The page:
Aharon takes two goats for sin-offerings and a ram as an Olah. The bull is
an atonement for Aharon and the kohanim.
Shlishi - 3rd Aliya - 5 p'sukim - 16:7-11
Lots were cast to determine which of the two (identical) goats was to be
offered as a korban and which was sent out alive into the wilderness as the
SDT There are two very different styles of sin - rejecting
what G-d says and distancing oneself from the Divine, and violating His
commands in an attempt to get closer to Him. Most sin is of the former type;
that of Nadav and Avihu was of the latter kind. Corresponding to these two
opposite motivations for sin, we have two special offerings on Yom Kippur -
one that was offered inside the Beit HaMikdash, its blood actually being
brought into the Kodshei Kodashim, and the other being sent completely away
from the Beit HaMikdash. Ponder this: Both goats were identical.
R'vi'i - 4th Aliya - 6 p'sukim - 16:12-17
The Kohen Gadol performs all of the duties of the Day, with minimal
assistance from other kohanim. The Holy of Holies filled with smoke from the
incense offering when the Kohen Gadol entered. The service of Yom Kippur is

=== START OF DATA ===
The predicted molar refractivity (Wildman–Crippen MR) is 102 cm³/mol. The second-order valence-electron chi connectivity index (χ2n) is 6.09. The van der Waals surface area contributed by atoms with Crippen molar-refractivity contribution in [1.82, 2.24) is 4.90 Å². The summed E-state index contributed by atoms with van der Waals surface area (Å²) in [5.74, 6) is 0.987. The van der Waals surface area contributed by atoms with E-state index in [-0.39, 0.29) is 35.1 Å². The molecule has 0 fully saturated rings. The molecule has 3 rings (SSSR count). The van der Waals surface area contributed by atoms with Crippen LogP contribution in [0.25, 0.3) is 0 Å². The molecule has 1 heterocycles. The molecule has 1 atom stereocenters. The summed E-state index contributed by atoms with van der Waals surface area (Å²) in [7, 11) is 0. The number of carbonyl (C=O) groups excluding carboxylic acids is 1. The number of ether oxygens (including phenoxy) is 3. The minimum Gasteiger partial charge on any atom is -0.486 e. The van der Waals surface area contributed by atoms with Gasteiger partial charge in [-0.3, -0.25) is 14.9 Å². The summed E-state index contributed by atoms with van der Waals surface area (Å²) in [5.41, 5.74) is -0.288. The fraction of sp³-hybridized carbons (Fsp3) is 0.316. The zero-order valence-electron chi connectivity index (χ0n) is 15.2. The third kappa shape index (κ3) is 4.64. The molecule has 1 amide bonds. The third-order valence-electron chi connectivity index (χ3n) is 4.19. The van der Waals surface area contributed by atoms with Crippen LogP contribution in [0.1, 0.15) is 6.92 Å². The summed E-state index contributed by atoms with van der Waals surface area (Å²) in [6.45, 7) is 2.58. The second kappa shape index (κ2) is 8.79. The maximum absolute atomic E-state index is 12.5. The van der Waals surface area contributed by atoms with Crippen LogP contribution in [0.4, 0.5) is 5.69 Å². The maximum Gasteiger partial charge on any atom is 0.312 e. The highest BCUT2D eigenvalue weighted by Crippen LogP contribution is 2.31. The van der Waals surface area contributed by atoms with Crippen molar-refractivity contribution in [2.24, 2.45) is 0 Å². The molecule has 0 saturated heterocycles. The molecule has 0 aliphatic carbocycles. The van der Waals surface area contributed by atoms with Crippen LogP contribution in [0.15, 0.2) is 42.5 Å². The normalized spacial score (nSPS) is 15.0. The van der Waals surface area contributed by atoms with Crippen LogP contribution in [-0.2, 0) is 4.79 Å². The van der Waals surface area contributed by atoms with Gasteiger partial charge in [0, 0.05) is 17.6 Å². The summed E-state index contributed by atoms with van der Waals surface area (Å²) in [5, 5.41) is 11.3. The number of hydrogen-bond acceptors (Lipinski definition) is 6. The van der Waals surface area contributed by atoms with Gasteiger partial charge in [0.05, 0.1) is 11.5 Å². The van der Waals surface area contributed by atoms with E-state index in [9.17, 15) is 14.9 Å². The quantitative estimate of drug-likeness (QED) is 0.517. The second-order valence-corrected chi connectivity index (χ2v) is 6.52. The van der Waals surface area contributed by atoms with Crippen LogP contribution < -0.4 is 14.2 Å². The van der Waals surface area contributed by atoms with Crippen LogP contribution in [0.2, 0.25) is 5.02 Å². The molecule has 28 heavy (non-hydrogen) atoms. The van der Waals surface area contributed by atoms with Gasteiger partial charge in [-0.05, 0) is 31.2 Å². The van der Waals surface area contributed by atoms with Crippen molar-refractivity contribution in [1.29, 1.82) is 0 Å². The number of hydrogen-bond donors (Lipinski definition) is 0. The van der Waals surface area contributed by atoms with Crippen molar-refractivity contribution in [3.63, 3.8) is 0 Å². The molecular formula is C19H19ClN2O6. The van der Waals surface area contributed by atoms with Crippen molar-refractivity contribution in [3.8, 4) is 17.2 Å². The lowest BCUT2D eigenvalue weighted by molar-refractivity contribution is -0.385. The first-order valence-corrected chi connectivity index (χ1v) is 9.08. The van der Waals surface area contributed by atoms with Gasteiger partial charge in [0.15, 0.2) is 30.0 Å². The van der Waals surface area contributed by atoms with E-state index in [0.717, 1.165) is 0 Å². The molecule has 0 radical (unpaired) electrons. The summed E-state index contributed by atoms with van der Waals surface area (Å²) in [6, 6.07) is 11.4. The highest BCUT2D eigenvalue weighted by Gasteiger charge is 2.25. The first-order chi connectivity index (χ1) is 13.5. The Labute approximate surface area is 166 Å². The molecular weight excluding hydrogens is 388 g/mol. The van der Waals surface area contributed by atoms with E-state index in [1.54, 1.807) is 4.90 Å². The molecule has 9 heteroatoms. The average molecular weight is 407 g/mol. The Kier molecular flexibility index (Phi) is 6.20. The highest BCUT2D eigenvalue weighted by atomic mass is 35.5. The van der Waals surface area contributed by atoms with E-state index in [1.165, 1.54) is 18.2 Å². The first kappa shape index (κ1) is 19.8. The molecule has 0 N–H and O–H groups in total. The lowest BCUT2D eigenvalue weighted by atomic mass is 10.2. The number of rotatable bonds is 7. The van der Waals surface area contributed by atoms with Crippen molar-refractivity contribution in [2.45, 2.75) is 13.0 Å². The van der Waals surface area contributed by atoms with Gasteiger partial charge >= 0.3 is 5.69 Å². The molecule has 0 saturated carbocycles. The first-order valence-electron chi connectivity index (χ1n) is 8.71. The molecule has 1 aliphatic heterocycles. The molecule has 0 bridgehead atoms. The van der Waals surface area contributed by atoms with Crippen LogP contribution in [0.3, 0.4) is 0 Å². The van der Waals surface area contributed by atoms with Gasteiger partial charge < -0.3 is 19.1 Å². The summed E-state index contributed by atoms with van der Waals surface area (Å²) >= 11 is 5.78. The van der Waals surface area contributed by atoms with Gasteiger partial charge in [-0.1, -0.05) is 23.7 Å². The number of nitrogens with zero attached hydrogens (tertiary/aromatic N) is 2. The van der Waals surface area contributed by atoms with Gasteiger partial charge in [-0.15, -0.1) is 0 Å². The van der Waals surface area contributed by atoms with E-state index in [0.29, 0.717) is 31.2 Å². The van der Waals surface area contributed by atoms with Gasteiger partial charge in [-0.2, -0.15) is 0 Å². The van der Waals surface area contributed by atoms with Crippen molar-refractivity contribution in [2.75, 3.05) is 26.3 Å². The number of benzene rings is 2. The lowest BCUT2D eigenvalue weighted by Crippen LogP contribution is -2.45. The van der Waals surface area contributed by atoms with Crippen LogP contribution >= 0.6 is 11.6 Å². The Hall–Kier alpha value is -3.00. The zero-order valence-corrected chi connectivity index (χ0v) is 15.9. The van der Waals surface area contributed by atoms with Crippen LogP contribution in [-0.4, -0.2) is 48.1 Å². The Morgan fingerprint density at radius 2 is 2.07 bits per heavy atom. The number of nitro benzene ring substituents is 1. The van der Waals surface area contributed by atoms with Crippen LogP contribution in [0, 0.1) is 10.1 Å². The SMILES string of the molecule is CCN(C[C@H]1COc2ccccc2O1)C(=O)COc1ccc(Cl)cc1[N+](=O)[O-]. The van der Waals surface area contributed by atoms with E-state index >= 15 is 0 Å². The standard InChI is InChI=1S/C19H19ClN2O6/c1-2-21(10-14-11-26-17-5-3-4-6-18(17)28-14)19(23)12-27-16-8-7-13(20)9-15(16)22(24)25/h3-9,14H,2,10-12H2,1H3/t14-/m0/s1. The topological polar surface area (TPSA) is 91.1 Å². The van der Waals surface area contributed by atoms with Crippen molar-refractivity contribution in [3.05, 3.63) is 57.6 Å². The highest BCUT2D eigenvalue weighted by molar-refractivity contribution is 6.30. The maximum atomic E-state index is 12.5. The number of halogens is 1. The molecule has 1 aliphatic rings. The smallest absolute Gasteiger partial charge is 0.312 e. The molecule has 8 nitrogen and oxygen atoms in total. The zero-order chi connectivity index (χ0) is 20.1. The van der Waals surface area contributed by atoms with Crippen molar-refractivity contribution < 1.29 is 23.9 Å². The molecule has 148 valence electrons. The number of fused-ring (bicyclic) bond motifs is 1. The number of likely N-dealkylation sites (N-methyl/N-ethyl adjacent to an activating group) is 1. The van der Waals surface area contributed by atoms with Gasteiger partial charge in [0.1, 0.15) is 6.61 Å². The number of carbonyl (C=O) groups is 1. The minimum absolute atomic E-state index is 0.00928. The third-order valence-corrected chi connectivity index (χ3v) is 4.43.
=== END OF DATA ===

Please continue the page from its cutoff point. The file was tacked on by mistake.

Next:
complex; it is detailed in the repetition of the Musaf Amida on Yom Kippur
as well as in the Torah reading.
This next portion continues to describe the complex service
of Yom Kippur. Among the many tasks of the Kohen Gadol on Yom Kippur, is
VIDUI on behalf of all the people of Israel.
His confession of sin must be accompanied by that of each
Jew, if complete atonement is to be achieved. Rambam says that there is
"communal forgiveness" for "minor" offenses, but major sins require that the
individual do his own T'shuva. Even when there is "communal forgiveness", an
individual still has to be part of the community in order to benefit from
it. He who distances himself from the community does not receive the
benefits of communal prayer, repentance, and atonement. (Oversimplified, to
be sure, but there is a point here.)
Chamishi - 5th Aliya - 7 p'sukim - 16:18-24